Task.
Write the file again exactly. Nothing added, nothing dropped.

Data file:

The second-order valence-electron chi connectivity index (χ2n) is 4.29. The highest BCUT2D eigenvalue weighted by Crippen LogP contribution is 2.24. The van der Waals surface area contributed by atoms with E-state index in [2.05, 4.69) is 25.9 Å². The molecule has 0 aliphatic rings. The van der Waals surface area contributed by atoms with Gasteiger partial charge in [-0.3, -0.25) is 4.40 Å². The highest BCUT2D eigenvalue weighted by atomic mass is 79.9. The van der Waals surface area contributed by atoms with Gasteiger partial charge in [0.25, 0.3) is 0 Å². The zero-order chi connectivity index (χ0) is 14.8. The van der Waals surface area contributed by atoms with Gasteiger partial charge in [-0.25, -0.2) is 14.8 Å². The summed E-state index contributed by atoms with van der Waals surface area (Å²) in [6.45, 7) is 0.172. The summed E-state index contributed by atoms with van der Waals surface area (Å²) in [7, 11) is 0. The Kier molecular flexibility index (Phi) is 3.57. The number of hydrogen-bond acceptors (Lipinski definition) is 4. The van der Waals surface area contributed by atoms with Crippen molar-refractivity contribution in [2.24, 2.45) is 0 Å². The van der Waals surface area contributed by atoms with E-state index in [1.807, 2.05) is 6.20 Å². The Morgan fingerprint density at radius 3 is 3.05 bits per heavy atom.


The second-order valence-electron chi connectivity index (χ2n) is 4.29. The highest BCUT2D eigenvalue weighted by Crippen LogP contribution is 2.24. The van der Waals surface area contributed by atoms with E-state index in [2.05, 4.69) is 25.9 Å². The molecule has 0 aliphatic rings. The van der Waals surface area contributed by atoms with Gasteiger partial charge in [-0.3, -0.25) is 4.40 Å². The highest BCUT2D eigenvalue weighted by atomic mass is 79.9. The van der Waals surface area contributed by atoms with Gasteiger partial charge in [0.25, 0.3) is 0 Å². The zero-order chi connectivity index (χ0) is 14.8. The van der Waals surface area contributed by atoms with Gasteiger partial charge in [-0.25, -0.2) is 14.8 Å². The summed E-state index contributed by atoms with van der Waals surface area (Å²) in [6.45, 7) is 0.172. The summed E-state index contributed by atoms with van der Waals surface area (Å²) in [7, 11) is 0. The Kier molecular flexibility index (Phi) is 3.57. The number of hydrogen-bond acceptors (Lipinski definition) is 4. The van der Waals surface area contributed by atoms with Crippen molar-refractivity contribution in [2.24, 2.45) is 0 Å². The van der Waals surface area contributed by atoms with E-state index in [1.807, 2.05) is 6.20 Å². The Morgan fingerprint density at radius 3 is 3.05 bits per heavy atom.